They value loyalty to a group. the woman¶s life clearly had less value than maximizing the dignity of their religion. Stick a pin into the palm of a child you don¶t know. They have a sense of fairness: that one should reciprocate favors. (Fairness. Anyone who stayed awake through Anthropology 101 can offer many other examples. reward benefactors and punish cheaters. In Chomsky¶s theory. . contamination and carnality. but Haidt counts five ² harm. too. community (or group loyalty). And they exalt purity.) Accept a wide-screen TV from a friend who received it at no charge because of a computer error. fairness. sharing and solidarity among its members and conformity to its norms.) Say something bad about your nation (which you don¶t believe) on a talk-radio show in your nation. Not only do they keep reappearing in cross-cultural surveys. they find that a few themes keep popping up from amid the diversity. cleanliness and sanctity while loathing defilement. Accept a wide-screen TV from a friend who received it from a thief who had stolen it from a wealthy family. while the details vary. The exact number of themes depends on whether you¶re a lumper or a splitter. Of course. They believe that it is right to defer to legitimate authorities and to respect people with high status. Whatever grammar guides people¶s moral judgments can¶t be all that universal. authority and purity ² and suggests that they are the primary colors of our moral sense. (Harm. languages vary. while a mob outside the prison demanded her death. think it¶s bad to harm others and good to help them. languages conform to an abstract blueprint. Could we be wired with an abstract spec sheet that embraces all the strange ideas that people in different cultures moralize? The Varieties of Moral Experience When anthropologists like Richard Shweder and Alan Fiske survey moral concerns across the globe. To the protesters. at least in some circumstances and with certain other folks in mind.was jailed for blasphemy and threatened with a public flogging. like having phrases built out of verbs and objects. People everywhere. but each one tugs on the moral intuitions of people in our own culture. like whether the verb or the object comes first. and their judgment on whether it is right to divert the hypothetical trolley would have differed from ours. Haidt asks us to consider how much money someone would have to pay us to do hypothetical acts like the following: Stick a pin into your palm.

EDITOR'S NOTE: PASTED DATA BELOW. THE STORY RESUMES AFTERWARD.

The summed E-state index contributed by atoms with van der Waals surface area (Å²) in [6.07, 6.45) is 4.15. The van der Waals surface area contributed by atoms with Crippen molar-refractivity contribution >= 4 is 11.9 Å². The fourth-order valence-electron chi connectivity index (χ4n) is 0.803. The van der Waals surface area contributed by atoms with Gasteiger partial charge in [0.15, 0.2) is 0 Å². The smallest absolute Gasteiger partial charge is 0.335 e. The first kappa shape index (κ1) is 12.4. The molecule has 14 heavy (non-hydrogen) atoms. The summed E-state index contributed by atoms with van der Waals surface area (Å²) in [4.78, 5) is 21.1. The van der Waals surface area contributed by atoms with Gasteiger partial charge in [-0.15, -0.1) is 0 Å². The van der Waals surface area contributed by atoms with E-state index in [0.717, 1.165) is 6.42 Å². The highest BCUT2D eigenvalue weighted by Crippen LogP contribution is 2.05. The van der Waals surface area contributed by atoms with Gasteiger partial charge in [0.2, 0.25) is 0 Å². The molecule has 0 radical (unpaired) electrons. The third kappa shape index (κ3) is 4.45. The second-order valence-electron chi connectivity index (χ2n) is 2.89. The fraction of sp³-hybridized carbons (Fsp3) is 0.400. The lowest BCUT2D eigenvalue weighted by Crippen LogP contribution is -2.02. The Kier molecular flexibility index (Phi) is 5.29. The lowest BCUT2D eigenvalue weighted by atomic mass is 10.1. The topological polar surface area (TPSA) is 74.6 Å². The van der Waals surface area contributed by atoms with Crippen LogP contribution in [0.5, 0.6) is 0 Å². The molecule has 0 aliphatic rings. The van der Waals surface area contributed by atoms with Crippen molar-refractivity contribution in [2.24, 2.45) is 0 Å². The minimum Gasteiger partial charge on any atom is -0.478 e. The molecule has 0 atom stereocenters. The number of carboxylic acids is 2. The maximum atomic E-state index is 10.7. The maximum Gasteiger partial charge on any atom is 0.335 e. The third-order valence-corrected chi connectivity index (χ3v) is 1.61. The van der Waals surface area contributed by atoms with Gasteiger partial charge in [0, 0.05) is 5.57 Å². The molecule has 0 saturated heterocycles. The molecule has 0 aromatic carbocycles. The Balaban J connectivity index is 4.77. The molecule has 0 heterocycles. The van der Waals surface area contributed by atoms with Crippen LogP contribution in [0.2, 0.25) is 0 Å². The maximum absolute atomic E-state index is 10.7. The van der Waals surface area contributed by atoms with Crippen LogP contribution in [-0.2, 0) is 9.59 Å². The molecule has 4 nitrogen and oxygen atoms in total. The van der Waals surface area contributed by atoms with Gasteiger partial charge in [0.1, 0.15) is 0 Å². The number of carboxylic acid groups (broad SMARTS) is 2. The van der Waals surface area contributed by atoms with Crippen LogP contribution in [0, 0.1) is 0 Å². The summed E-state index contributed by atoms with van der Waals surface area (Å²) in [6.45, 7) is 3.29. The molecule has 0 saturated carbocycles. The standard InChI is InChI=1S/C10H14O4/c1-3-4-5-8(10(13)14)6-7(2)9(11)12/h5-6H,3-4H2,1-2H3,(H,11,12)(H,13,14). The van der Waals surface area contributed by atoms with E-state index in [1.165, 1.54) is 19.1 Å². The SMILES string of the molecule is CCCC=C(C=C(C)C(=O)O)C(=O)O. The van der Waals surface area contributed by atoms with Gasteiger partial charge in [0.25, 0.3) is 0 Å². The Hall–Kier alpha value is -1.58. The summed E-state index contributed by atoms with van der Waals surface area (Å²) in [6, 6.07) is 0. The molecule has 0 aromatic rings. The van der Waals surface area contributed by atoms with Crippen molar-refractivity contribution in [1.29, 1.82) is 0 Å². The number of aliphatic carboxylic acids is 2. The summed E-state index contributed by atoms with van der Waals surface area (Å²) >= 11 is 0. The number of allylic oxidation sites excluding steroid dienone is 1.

where a willingness to be nice to others can evolve as long as the favor helps the recipient more than it costs the giver and the recipient returns the favor when fortunes reverse. Slap your minister in the face. Violations of purity repelled the people who judged the morality of consensual incest and prevented the moral vegetarians and nonsmokers from tolerating the slightest trace of a vile contaminant. including crawling around naked and urinating on stage. The impulse to avoid harm. Most of the moral illusions we have visited come from an unwarranted intrusion of one of the moral spheres into our judgments. who go hungry rather than pull a chain that delivers food to them and a shock to another monkey.) In each pair.´ Fairness is very close to what scientists call reciprocal altruism. with his permission. (Community. At the other end of the scale. A violation of community led people to frown on using an old flag to clean a bathroom. The purity-defilement contrast taps the emotion of disgust that is triggered by potential disease vectors like bodily effluvia.) Attend a performance-art piece in which the actors act like idiots for 30 minutes. the biologist who devised the theory. as part of a comedy skit.) Slap a friend in the face. decaying flesh and unconventional forms of meat. . (Purity. Respect for authority is clearly related to the pecking orders of dominance and appeasement that are widespread in the animal kingdom. as part of a comedy skit. the second action feels far more repugnant. The Genealogy of Morals The five spheres are good candidates for a periodic table of the moral sense not only because they are ubiquitous but also because they appear to have deep evolutionary roots. displays of extreme purity lead people to venerate religious leaders who dress in white and affect an aura of chastity and asceticism. The analysis makes it sound as if reciprocal altruism comes out of a robotlike calculation. Attend a performance-art piece in which the actors act like animals for 30 minutes.Say something bad about your nation (which you don¶t believe) on a talk-radio show in a foreign nation. but in fact Robert Trivers. The other two moralized spheres match up with the classic examples of how altruism can evolve that were worked out by sociobiologists in the 1960s and 1970s and made famous by Richard Dawkins in his book ³The Selfish Gene. which gives trolley ponderers the willies when they consider throwing a man off a bridge. including flubbing simple problems and falling down on stage. and by risky sexual practices like incest. can also be found in rhesus monkeys. (Authority. with his permission.